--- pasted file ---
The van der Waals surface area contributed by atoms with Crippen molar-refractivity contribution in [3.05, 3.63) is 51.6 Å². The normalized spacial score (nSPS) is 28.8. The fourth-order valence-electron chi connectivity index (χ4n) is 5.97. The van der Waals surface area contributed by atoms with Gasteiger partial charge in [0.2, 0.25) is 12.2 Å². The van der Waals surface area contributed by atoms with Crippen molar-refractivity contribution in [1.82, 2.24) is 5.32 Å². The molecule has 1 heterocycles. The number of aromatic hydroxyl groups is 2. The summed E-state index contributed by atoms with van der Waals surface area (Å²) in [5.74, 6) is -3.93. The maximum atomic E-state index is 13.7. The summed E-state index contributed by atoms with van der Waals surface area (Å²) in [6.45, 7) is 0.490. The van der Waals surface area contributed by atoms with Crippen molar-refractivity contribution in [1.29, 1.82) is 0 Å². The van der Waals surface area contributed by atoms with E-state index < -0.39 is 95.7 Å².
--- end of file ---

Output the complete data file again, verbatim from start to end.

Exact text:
The van der Waals surface area contributed by atoms with Crippen molar-refractivity contribution in [3.05, 3.63) is 51.6 Å². The normalized spacial score (nSPS) is 28.8. The fourth-order valence-electron chi connectivity index (χ4n) is 5.97. The van der Waals surface area contributed by atoms with Gasteiger partial charge in [0.2, 0.25) is 12.2 Å². The van der Waals surface area contributed by atoms with Crippen molar-refractivity contribution in [1.82, 2.24) is 5.32 Å². The molecule has 1 heterocycles. The number of aromatic hydroxyl groups is 2. The summed E-state index contributed by atoms with van der Waals surface area (Å²) in [5.74, 6) is -3.93. The maximum atomic E-state index is 13.7. The summed E-state index contributed by atoms with van der Waals surface area (Å²) in [6.45, 7) is 0.490. The van der Waals surface area contributed by atoms with Crippen molar-refractivity contribution in [1.29, 1.82) is 0 Å². The van der Waals surface area contributed by atoms with E-state index < -0.39 is 95.7 Å².